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Tech at Night: Earthquake, Wireless Spectrum crunch, PATENT WARS: Episode IV

Tech at Night

Even as the FCC hems and haws about AT&T’s quest for spectrum via T-Mobile, new evidence has come out that we simply need more spectrum for wireless Internet. The overload of the wireless networks in the parts of the east coast the felt the Virginia earthquake says it all.

And remember: new spectrum means new investment to use that spectrum, which means jobs and economic growth.

PATENT WARS: Episode IV: A New Patent Holder. Microsoft is coming after Motorola’s Android phones, which I find interesting given Google’s interest in buying Motorola’s phone business. This is pretty much a direct strike at Google by Microsoft.

Meanwhile in the Netherlands, Samsung’s tablet has been cleared of infringing on an Apple patent, while a preliminary injunction has been granted against three Samsung phones. Samsung did succeed in invalidating one of Apple’s design registrations in the process, though.

And in the US, Verizon sees itself as in the crossfire and is asking Barack Obama to do something about the patent wars going on right now. Fat chance, though? After all, this same President supported the America Invents Act, which was the American Bar Association’s pet bill to change America’s patent system. No longer do we award patents to the first person to invent something. We now give it to the first person to file the patent, that is, the person (or as is usually the case, the major corporation) with the better team of patent lawyers at his disposal.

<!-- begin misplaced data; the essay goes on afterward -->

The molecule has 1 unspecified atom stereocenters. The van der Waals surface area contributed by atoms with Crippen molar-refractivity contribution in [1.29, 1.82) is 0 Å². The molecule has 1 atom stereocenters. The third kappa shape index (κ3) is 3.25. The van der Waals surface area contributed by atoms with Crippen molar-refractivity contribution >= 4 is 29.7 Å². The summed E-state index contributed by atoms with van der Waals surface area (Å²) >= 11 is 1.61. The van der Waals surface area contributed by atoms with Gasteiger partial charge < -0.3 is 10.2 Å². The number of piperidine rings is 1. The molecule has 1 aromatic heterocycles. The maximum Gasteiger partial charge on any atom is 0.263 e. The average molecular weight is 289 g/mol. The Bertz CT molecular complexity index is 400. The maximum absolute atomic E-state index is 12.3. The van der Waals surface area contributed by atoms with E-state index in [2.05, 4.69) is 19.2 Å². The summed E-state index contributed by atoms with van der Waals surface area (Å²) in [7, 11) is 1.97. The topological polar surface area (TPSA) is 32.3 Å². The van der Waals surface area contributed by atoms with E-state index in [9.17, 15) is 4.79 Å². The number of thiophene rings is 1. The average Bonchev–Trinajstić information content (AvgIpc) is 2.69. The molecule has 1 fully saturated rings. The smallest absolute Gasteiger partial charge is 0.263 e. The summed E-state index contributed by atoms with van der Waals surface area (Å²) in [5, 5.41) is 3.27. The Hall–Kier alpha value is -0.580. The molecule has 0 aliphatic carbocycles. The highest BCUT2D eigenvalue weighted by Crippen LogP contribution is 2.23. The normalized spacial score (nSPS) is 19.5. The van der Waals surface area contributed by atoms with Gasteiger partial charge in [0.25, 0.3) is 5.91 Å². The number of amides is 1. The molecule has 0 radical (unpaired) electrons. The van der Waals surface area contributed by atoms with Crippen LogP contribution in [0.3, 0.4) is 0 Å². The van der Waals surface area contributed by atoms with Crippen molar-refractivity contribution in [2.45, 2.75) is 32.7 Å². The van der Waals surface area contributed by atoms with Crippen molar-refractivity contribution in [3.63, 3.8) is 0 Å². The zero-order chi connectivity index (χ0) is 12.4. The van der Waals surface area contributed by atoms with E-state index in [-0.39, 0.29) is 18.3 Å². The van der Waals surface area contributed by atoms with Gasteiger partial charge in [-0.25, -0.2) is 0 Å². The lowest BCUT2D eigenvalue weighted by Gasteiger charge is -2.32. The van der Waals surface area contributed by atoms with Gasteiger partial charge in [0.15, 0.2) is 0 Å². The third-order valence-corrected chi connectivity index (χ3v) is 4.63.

I had a friend float the idea that it was not inconceivable for me to become a patent lawyer myself. It’s not my thing, but I can see why he said it.

Of course patents aren’t the big problem with the Obama administration hindering innovation. Regulation is the issue. Says Heritage: “Since taking office in January 2009, in fact, the Administration has imposed 75 new major regulations, with additional costs exceeding $40 billion annually. Only six deregulatory actions have been taken in that period, resulting in a net increase in regulatory cost of more than $38 billion a year.”

And the next big power grab coming might be PROTECT IP, the national Internet censorship bill now endorsed by the Washington Post. Ugh.

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